Another point of protest stems from the removal of Filipino, Panitikan, and the Constitution from the roster of required subjects in college. The backlash was understandable, considering that the use of native languages in classrooms is now only mandated up to the third grade, a policy DepEd is considering to revise in favor of English being dubbed as “the language of the rest of the world.” In response, the Commission on Higher Education (CHED) released Memorandum Order No. 20, promising “incentives” to Higher Education Institutions (HEIs) that will opt to use Filipino and other local languages in teaching academic courses. Still, many lamented the move as a glorification of the English language and some perceived it to be a step towards “our collective death as a free country.” 

These policies are just glimpses into how our educational system willingly bleaches its own flag, marking our surrender to “greater powers.” Filipinos are being taught how to fit in with the global trend, but never how to better themselves with the skills and tools already at their disposal. Such an education corresponds not for the Filipinos of tomorrow, but still for the once-oppressed citizens of the country’s unfortunate past.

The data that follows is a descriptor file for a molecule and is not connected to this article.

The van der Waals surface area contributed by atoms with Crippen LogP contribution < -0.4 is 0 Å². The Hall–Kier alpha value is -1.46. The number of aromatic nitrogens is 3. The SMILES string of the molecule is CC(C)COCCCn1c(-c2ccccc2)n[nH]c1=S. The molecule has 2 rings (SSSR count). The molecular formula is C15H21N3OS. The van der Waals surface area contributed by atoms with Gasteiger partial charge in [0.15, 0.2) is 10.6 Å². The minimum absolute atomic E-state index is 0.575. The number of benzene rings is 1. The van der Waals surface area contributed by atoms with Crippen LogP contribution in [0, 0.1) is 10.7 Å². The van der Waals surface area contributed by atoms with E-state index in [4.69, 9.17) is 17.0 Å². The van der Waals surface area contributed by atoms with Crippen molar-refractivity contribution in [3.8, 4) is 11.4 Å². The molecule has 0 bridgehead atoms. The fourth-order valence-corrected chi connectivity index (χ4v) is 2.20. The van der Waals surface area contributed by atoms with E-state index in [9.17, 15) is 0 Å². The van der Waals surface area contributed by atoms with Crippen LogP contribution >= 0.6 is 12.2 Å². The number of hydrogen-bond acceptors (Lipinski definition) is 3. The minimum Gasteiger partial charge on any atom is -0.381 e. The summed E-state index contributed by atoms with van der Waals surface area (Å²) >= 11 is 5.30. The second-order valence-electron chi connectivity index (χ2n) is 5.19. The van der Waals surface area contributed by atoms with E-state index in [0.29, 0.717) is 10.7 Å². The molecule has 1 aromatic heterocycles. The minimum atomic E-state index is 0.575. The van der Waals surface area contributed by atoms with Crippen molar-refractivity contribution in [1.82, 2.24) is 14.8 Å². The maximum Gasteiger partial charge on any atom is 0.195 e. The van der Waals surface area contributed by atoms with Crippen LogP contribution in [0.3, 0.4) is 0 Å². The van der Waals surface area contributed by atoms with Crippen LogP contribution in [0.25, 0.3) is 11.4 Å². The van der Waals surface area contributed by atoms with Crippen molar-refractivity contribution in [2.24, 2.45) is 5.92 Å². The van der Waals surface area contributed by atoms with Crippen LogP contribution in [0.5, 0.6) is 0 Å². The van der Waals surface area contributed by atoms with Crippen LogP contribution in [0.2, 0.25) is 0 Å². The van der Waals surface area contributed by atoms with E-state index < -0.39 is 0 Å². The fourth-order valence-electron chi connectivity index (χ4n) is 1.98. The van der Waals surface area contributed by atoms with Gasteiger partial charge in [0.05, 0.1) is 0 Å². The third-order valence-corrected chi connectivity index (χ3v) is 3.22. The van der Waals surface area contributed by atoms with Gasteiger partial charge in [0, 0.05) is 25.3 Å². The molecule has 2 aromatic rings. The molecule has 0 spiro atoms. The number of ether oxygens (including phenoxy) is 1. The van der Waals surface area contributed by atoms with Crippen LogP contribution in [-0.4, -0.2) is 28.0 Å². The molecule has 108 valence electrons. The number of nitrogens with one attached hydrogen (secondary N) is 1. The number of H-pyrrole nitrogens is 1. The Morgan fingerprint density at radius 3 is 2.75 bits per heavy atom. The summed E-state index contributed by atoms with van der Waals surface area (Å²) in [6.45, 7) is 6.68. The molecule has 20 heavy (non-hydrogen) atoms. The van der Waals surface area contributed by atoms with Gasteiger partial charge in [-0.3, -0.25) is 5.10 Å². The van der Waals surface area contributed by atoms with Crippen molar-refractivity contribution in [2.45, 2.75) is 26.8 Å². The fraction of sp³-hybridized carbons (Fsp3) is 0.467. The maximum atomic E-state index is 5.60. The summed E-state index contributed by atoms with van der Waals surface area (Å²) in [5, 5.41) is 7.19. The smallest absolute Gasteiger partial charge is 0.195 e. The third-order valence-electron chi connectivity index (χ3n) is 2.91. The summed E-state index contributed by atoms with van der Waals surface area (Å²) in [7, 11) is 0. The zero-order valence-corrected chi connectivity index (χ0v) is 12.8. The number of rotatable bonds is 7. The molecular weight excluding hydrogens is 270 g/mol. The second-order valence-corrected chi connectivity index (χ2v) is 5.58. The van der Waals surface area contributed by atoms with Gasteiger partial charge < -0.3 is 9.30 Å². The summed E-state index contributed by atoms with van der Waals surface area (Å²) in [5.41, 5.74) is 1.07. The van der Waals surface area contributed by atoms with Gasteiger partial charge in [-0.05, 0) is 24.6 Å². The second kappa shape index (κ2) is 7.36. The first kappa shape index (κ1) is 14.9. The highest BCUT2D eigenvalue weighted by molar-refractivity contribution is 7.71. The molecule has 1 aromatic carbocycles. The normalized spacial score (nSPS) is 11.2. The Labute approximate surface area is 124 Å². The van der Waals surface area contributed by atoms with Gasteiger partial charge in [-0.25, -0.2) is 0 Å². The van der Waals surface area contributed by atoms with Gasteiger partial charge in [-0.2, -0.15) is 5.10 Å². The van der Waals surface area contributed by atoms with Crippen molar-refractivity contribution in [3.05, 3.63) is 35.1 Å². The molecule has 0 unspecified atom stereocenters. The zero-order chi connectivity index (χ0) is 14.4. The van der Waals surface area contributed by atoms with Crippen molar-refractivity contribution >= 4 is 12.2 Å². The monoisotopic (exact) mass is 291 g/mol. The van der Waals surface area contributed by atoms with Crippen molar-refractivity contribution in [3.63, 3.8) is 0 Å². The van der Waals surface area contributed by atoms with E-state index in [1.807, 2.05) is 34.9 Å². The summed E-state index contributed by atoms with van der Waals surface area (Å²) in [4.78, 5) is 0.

Commercialized education and neoliberalism

The Philippines is known to export labor through Overseas Filipino Workers (OFWs) of which, to some extent, has become one of the goals of the current education system. The implementation of the K-12 program by the Aquino administration added an extra two years of senior high school for the purpose of creating “globally competitive” Filipinos. The government claims that senior high school will help students to be eligible to work after graduation, yet in 2018, the Philippine Business for Education (PBEd) reported that businesses are still hesitant to take in senior high school graduates. One of the reasons is that businesses preferred to hire unemployed college students instead. 

According to IBON Foundation, an independent research think tank, the principle of education as a right of all Filipino citizens, as set down by the 1987 Constitution, was replaced by decades of neoliberal globalization’s market-based logic that treats education as a “commodity sold by businessmen for profit.” 

Private schools in the Philippines are already inaccessible as is due to high tuition fees and continuous tuition fee hikes throughout the years. From 2017 to 2018, 268 colleges and universities increased tuition fees, while 237 had an increase in “other school fees,” according to CHED. Amidst the pandemic, in the year 2020, 89 schools applied for a tuition fee hike. Having private schools run by known oligarchs, businessmen or even controlled by religious groups encourages a career-oriented curriculum where education becomes individualistic and not one built for the community or the nation.